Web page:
"Let your life lightly dance on the edges of Time like dew on the tip of a leaf" ~ Tagore



The hunting reserve of the Maharajas of Alwar is now the Sariska Wildlife Sanctuary and was taken over under Project Tiger in 1979.

Located 107 km from Jaipur and 200 km from Delhi, Sariska nestles in a picturesque valley of the Aravalli hills, covering 498 sq. km During the spring, the hills are suffused with color as scarlet 'flame of the forest' and other flowering trees blossom in rich abundance. The park is parched and brown in summer but the onset of the monsoons bathe the forest in a radiance of green. Bamboos etch a filigree against the sky and along the streams and water holes, the Jamun and Arjun trees raise their defiant canopy.

This hunting reserve of the Maharajas of Alwar was totally protected for their elaborate shoots. The Sariska Wildlife Sanctuary was established here in 1955 and taken over under Project Tiger in 1979. The best way to visit the park is by jeep, which can be arranged by the Forest Reception Office in the city. Here you can spot a tiger or see the dancing peacock wooing his female.

The dry deciduous and thorn forests support an increasing population of sambhar, nilgai, chausingha and cheetal. Predators include leopard, hyena, jungle cat, and jackal apart from tiger. The area is also rich in avifauna including shrike, parakeet, gray partridge, golden backed woodpecker, peafowl, crested serpent eagle, babblers and owls.

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The dry deciduous and thorn forests support an increasing population of sambhar, nilgai, chausingha and cheetal.

One can visit the sanctuary throughout the year, although during July and August the chance of spotting wildlife is minimal. Wildlife is most often visible at dusk though tiger sightings are becoming more common during the day. The picturesque Siliserh Lake lies just off the road from Sariska to Alwar and is the location of an RTDC run hotel.


Pandupol(24 km)

The typical Sariska beat takes one to Pandupol. As legend goes, the Pandava brothers found the dense forest of the area a good place to hide in the 13th year of their exile. Bhangarh (45 km)

On the outskirts of the sanctuary are the rarely visited breathtaking ruins of Bhangarh. In 1631, an extensive city was established here by Madho Singh, younger brother of Akbar's famous general Man Singh. Especially noteworthy are Bhangarh's two temples - ornately carved in stone and marble with floral fringes, decorated walls, ceilings and pillars.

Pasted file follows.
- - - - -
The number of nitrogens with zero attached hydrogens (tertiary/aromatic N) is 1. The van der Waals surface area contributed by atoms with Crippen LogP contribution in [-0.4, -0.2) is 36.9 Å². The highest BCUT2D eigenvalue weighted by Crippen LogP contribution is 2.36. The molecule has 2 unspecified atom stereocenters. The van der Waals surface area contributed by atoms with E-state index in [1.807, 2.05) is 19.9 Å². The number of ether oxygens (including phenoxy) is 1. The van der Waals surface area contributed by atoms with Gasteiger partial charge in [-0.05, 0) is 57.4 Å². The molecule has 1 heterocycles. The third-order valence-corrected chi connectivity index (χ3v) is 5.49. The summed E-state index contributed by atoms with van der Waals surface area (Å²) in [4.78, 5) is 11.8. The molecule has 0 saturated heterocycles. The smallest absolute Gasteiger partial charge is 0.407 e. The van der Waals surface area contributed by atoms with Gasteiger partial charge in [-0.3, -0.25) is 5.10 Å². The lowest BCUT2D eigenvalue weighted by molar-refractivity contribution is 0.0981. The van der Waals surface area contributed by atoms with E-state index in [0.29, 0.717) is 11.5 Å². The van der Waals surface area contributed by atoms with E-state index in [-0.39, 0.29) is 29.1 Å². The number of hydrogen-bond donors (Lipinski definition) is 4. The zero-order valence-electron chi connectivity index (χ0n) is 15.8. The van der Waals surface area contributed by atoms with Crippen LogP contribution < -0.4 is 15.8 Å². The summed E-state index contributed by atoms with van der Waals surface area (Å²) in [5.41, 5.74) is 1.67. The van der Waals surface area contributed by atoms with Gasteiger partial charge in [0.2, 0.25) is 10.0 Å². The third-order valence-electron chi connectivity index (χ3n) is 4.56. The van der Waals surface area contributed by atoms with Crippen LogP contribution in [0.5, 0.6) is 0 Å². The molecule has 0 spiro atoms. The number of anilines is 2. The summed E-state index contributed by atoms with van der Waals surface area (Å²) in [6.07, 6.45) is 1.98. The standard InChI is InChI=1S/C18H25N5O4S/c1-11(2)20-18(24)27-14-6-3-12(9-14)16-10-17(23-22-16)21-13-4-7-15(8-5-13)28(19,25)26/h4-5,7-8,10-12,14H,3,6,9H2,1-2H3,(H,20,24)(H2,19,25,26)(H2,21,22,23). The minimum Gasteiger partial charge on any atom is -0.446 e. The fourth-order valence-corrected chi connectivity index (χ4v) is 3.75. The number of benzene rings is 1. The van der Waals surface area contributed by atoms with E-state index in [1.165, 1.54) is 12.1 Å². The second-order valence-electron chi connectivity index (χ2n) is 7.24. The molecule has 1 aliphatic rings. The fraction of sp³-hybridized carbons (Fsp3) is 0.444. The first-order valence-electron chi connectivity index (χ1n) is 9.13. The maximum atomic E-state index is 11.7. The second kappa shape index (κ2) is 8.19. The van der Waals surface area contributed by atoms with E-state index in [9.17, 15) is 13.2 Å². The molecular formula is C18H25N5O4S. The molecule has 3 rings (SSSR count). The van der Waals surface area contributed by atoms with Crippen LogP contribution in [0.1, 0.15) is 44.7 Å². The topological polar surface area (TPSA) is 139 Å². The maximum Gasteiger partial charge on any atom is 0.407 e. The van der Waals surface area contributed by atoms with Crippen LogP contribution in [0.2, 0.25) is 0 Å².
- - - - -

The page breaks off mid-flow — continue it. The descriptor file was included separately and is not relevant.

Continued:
Kankwari (20 km) & Neelkanth (35 km)

Another rewarding excursion is to Kankwari and Neelkanth. Kankwari is a picturesque fortress overlooking a lake, surrounded by forest-covered hills on all sides. It is believed that Dara Shikoh, heir to the Mughal throne was held captive here. Neelkanth is a fortified temple town which thrived seven centuries ago. The sculptured temples here have been compared to that of Khajuraho testifying to a variety of religious cults - Hindu, Buddhist and Jain.


Predators include leopard, hyena, jungle cat, and jackal apart from tiger.

Talbraksha (19km)

In a clearing above a dense palm grove are several ancient temples of indefinite antiquity. One can take a dip here in the sulphur springs.

Bhartrihari Temple (6km)

There is a cenotaph of King Bhartrihari, who renounced the world 21 centuries ago and wandered these parts in penance. In the months of September/October, there is a fair held here and also an epic musical drama lasting six hours.


General Information

Accommodation & Places to Eat:

The Hotel Sariska Palace, at the entrance of the park, once the hunting lodge of the Maharajas of Alwar, offers a royal experience to its guests. A meal here costs about Rs 400 per person. RTDC runs Hotel Tiger Den with air-conditioned rooms and dormitories too. Veg thalis are available here.

How to get There:

Sariska is a three-hour drive from Jaipur. There are frequent buses between Sariska and Alwar, which is 35 km away.

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Editor: Romola Butalia       (c) India Travelogue. All rights reserved.